Sort It, Then Shred It
How do you store your personal records? Is your home office a model of military precision, with every document in its precisely labeled place? Or do your files look like the proverbial tornado hit them?
No matter which storage model you’ve adopted, sooner or later you’re going to need to wade through all those papers and decide what must stay and what can go. How long should you keep those credit card statements? How about the tax returns? And what about those mortgage papers? Plus, once you have picked out what to get rid of, how do you do it safely to protect your personal information?
That last question is easy to answer.
Join us Saturday, April 18, 2020 from 11:00 am until 1:00 pm, for our document shredding day at our Latham branch located at 1187 Troy Schenectady Road. This is a great opportunity to safely destroy any personal information at no cost to you.
To decide what exactly to dispose of, here are some suggestions on how long to keep various types of records. Keep in mind these are general guidelines. Your personal circumstances may require you to keep particular records on hand longer.
Here’s the “forever” list. Keep these no matter what, and consider getting a fire resistant or waterproof box to keep them in:
Records of Paid Mortgages
Hold onto these next items while they’re still active or you still own the property involved:
Records of pensions and retirement plans
Property tax records
Disputed bills (Keep the bill until the dispute is resolved)
Home improvement records (Hold for at least 3 years after the due date for the tax return that includes the income or loss on the asset when it's sold)
Receipts for large purchases. You never know when you may need to have these for an insurance claim for your car, furniture, jewelry, or other big-ticket items.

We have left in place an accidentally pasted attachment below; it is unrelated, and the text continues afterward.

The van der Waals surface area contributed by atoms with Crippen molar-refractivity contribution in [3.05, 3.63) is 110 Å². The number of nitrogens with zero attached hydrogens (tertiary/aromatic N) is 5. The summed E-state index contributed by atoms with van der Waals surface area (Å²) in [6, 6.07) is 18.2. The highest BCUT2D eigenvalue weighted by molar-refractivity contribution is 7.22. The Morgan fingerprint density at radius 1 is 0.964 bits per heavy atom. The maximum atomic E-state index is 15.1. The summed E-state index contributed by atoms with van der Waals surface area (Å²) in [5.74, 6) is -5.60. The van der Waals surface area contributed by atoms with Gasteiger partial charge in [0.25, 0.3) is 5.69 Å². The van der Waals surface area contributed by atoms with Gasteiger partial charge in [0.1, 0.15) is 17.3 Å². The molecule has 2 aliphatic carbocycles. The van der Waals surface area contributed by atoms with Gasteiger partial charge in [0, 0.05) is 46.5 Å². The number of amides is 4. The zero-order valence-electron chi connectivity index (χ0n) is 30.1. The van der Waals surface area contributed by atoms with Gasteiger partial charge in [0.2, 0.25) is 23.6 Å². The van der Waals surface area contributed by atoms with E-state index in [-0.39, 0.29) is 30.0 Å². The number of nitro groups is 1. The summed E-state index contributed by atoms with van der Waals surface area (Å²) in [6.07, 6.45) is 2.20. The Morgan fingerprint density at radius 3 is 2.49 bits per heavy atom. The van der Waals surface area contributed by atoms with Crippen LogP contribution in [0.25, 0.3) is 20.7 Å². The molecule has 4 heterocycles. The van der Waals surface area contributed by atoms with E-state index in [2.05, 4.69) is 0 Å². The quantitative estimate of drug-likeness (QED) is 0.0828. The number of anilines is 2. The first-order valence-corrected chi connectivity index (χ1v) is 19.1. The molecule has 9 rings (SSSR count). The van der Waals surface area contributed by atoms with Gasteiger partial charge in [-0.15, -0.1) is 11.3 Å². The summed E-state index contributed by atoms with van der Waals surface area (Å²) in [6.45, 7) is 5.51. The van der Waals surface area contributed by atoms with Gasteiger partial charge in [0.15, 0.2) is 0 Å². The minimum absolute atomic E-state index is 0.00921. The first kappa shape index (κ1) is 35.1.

Miscellaneous records that establish your credibility and reliability, including proof of past employment, references from previous landlords, etc.
Keep records of satisfied loans for seven years to prove they are paid off.
Federal and state income tax returns are particularly important and should be kept for at least three years. If you have complicated tax returns, then keep them for six years in case of an audit.
You should also keep these other documents on hand for three (and possibly six) years because they are often used to support your tax return information in case of an audit:
Cancelled insurance policies
Home sales records (Documentation for capital gains tax)
Stock sales records (Also documentation for capital gains tax)
Receipts, cancelled checks, and other documents that support income or a deduction on your tax return. (Keep them 3 years from the date the return was filed or 2 years from the date the tax was paid -- whichever is later)
Annual investment statement (Keep for three years after you sell your investment.)
You only need to keep these items for one year in most cases:
Paycheck stubs (Get rid of these once you’ve compared them to your W2 and annual social security statement)
Utility bills (No need to keep these longer unless you’re using them to support a tax deduction for a home office. Then keep them for three years in case of an audit.)
Cancelled checks, credit card receipts, and bank statements, unless you need them for tax purposes. Then keep them for three years.
Quarterly investment statements (Hold on to them until you get your annual statement.)
Finally, there’s no need to keep ATM receipts for more than a month or until you have checked them against your monthly statement.
Keep in mind that at Sunmark our shred services aren’t just available on Shred Day! Any member can drop off personal materials for safe, secure shredding disposal at any Sunmark branch during business hours. Just see a teller who will show you how.
At Sunmark we recognize that your privacy is important and want to help keep your information that way—private!